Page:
During the recent near-collapse of our economic system we were told: Get out there and buy, buy, buy! But there was a time when our country offered a more holistic remedy to looming scarcity: Get out there and grow. During World War I and World War II, the federal government, along with businesses, civic groups and schools, encouraged citizens to keep "victory gardens" in backyards, on apartment-building rooftops and in vacant lots. They were every family's way to help win the war while putting fresh veggies on the table.
Today in Humboldt County, a network of individuals and organizations is working to revive community gardening. Since it was established in 2009, the North Coast Community Gardening Collaborative has nurtured these public plots countywide. The collaborative hopes to explode the myth that community gardening is merely a quaint agrarian hobby.
"We want to envision a food system that can be extracted from the economic system," said Helen L'Annunziata, a community coordinator who's been involved with the collaborative from the beginning. She said the recent buzz about sustainability and organics has tended to focus on what's being sold at grocery stores, and she advocates gardening as a way to cut out the middle man. "This is hands-on, community control over food," L'Annunziata said.
The significance of that control extends beyond health and nutrition to a more fundamental concern: hunger. In Humboldt County, nearly 10 percent of residents experience episodes of hunger because they can't afford enough food, according to a recent survey by the California Center for Rural Policy. The collaborative believes it can help alleviate that distress. "Organic food is really expensive, so it's not accessible to a lot of low-income families," L'Annunziata said. "Community gardening gives them a chance to grow their own food and grow it in the most healthy of ways."
There are currently between 20 and 30 gardens involved in the collaborative, spanning from Orick to Hoopa to Rio Dell. Some resemble small farms more than backyard produce plots. Others, like the Henderson Community Garden, have profound cultural significance. Located behind the Eureka Mall (home to WinCo), this garden is tended entirely by members of the local Hmong community, and it's been producing food for more than 20 years. Hmong families grow edible, medicinal and ceremonial herbs and veggies, some of which, like the gourd chayote, are unavailable in local stores. And the 20-odd plots serve as a meeting space where children learn cultural practices from their elders.
The collaborative also helps establish new gardens, including the McKinleyville Community Garden in Pierson Park, which is about to enter its second growing season. "We started it last spring [and] it went really, really well," said McKinleyville Parks and Recreation Director Jason Sehon. The McKinleyville Community Services District installed a water meter and graded a plot behind the bocce ball courts; then volunteers from the collaborative, including a couple of master gardeners, constructed the beds using donated lumber. They also built community interest through educational meetings.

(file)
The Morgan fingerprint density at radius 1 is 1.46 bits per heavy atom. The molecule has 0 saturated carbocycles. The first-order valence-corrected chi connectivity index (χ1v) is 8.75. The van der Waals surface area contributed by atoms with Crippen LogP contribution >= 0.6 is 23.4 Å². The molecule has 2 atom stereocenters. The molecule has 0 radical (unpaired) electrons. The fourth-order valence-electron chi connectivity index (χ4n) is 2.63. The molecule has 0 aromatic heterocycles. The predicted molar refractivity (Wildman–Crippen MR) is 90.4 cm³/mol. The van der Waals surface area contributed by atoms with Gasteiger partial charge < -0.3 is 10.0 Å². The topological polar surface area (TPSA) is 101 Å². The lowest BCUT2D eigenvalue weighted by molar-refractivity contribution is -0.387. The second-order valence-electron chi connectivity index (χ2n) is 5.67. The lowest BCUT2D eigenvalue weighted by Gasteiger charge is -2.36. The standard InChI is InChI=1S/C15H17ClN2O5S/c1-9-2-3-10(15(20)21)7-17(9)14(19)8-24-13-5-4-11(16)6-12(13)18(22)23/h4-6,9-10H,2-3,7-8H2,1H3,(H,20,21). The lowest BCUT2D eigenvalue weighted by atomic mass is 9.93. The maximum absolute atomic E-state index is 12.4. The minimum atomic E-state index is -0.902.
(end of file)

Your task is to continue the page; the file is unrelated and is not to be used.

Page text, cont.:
The town got 21 applications for the 20 available plots -- rather than refuse an applicant they just built one more. Sehon said he expects greater interest this year. There's a $20 fee per plot per year, which pays for maintenance, office costs and water usage. Working with the state Department of Fish & Game, McKinleyville Parks and Rec recently cleared out invasive species near the garden, and Sehon said that's created more room. "Depending on the numbers and the feedback, we may expand the garden this year," he said. Applications for plots in the McKinleyville Community Garden are being accepted through Friday, Feb. 25. "But if it's beyond that deadline, please still contact Parks and Recreation," Sehon urged.
The collaborative is set to launch a new campaign highlighting yet another challenge for community gardening in the 21st century. Most places, Humboldt County included, have no land use zone explicitly designed to allow gardening. Consequently, community gardens often face the threat of eviction, especially when located on publicly owned property, as several local gardens are. The collaborative is hoping to prevent such a trend locally by pursuing zoning changes or "other creative solutions," according to a campaign announcement. L'Annunziata said other regions have become more accommodating in recent years. "If you look at cities like Seattle or Portland, they have a city garden department," she said. "That's a model we could explore."
SIDEBAR: The North Coast Community Gardening Collaborative is a network of gardens and community partners including the Redwood Community Action Agency, First 5 Humboldt, Humboldt Area Foundation, St. Joseph Health Care System, Food for People, University of California Cooperative Extension, Humboldt Community for Activity and Nutrition, Democracy Unlimited, elected officials and community members.
The collaborative will participate in the Sustainable Agriculture Expo at Redwood Acres Fairgrounds Saturday from noon to 4 p.m. Later that evening they'll screen The Garden, a 2008 documentary about a 14-acre community garden in South Central Los Angeles that was threatened by a developer looking to build warehouses on the site. The event will include food and discussion, with proceeds benefiting the West Side Community Improvement Association. It starts at 5:30 p.m. at the Unity Church, 1619 California St. in Eureka.
For more information about community gardening, including contact information for individual gardens in Humboldt County and how-to guides to help you start your own, visit www.northcoastgardens.org, or call 269.2064.